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78eb2cc Oct 15, 2016
@tmeasday @klaussner
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Tracker
Documentation of Tracker, Meteor's reactive system.

Meteor has a simple dependency tracking system which allows it to automatically rerun templates and other computations whenever Session variables, database queries, and other data sources change.

Unlike most other systems, you don't have to manually declare these dependencies — it "just works". The mechanism is simple and efficient. When you call a function that supports reactive updates (such as a database query), it automatically saves the current Computation object, if any (representing, for example, the current template being rendered). Later, when the data changes, the function can "invalidate" the Computation, causing it to rerun (rerendering the template).

Applications will find Tracker.autorun useful, while more advanced facilities such as Tracker.Dependency and onInvalidate callbacks are intended primarily for package authors implementing new reactive data sources.

{% apibox "Tracker.autorun" %}

Tracker.autorun allows you to run a function that depends on reactive data sources, in such a way that if there are changes to the data later, the function will be rerun.

For example, you can monitor a cursor (which is a reactive data source) and aggregate it into a session variable:

Tracker.autorun(function () {
  var oldest = _.max(Monkeys.find().fetch(), function (monkey) {
    return monkey.age;
  });
  if (oldest)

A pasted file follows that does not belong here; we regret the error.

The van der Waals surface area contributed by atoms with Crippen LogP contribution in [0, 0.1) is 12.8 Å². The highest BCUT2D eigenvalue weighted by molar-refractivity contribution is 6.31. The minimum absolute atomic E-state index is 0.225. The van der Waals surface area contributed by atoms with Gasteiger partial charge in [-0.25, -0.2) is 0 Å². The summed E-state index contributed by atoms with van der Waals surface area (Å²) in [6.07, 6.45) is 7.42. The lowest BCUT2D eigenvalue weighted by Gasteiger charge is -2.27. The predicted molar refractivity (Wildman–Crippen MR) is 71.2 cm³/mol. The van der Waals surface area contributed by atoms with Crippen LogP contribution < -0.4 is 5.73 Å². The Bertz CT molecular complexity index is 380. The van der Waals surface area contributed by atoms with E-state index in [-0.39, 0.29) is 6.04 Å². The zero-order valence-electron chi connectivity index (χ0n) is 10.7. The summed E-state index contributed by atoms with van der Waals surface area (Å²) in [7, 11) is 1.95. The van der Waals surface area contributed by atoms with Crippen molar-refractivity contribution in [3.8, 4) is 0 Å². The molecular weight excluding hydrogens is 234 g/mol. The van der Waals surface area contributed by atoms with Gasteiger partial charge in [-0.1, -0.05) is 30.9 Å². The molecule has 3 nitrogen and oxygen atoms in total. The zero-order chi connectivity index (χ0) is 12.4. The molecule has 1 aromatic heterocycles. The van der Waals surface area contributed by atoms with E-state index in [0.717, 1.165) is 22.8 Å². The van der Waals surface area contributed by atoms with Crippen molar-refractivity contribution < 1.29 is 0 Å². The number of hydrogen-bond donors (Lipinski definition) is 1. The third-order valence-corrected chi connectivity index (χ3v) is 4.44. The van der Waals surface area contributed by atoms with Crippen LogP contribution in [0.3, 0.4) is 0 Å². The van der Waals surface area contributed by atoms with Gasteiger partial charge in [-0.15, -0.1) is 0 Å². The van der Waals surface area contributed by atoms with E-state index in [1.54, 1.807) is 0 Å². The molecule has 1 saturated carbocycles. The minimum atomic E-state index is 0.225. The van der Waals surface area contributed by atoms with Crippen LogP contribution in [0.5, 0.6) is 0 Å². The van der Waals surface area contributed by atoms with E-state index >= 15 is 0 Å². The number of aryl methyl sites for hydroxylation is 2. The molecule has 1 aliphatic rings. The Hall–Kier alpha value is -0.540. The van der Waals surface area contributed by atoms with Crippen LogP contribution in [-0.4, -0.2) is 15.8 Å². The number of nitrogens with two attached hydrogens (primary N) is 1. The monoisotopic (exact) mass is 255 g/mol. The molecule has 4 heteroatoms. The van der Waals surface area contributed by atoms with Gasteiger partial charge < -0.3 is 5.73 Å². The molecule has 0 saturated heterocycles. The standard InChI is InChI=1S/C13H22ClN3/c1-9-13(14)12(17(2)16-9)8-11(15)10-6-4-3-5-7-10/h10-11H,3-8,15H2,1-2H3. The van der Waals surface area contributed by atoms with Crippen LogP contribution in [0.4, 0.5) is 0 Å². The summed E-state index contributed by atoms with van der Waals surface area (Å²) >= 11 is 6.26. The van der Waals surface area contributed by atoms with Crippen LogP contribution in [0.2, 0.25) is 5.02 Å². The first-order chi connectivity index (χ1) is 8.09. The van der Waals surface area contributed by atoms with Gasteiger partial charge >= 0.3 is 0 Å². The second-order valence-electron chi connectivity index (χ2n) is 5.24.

Session.set("oldest", oldest.name);
});

Or you can wait for a session variable to have a certain value, and do something the first time it does, calling stop on the computation to prevent further rerunning:

Tracker.autorun(function (c) {
  if (! Session.equals("shouldAlert", true))
    return;

  c.stop();
  alert("Oh no!");
});

The function is invoked immediately, at which point it may alert and stop right away if shouldAlert is already true. If not, the function is run again when shouldAlert becomes true.

A change to a data dependency does not cause an immediate rerun, but rather "invalidates" the computation, causing it to rerun the next time a flush occurs. A flush will occur automatically as soon as the system is idle if there are invalidated computations. You can also use Tracker.flush to cause an immediate flush of all pending reruns.

If you nest calls to Tracker.autorun, then when the outer call stops or reruns, the inner call will stop automatically. Subscriptions and observers are also automatically stopped when used as part of a computation that is rerun, allowing new ones to be established. See Meteor.subscribe for more information about subscriptions and reactivity.

If the initial run of an autorun throws an exception, the computation is automatically stopped and won't be rerun.

{% apibox "Tracker.flush" %}

Normally, when you make changes (like writing to the database), their impact (like updating the DOM) is delayed until the system is idle. This keeps things predictable — you can know that the DOM won't go changing out from under your code as it runs. It's also one of the things that makes Meteor fast.

Tracker.flush forces all of the pending reactive updates to complete. For example, if an event handler changes a Session variable that will cause part of the user interface to rerender, the handler can call flush to perform the rerender immediately and then access the resulting DOM.

An automatic flush occurs whenever the system is idle which performs exactly the same work as Tracker.flush. The flushing process consists of rerunning any invalidated computations. If additional invalidations happen while flushing, they are processed as part of the same flush until there is no more work to be done. Callbacks registered with Tracker.afterFlush are called after processing outstanding invalidations.

It is illegal to call flush from inside a flush or from a running computation.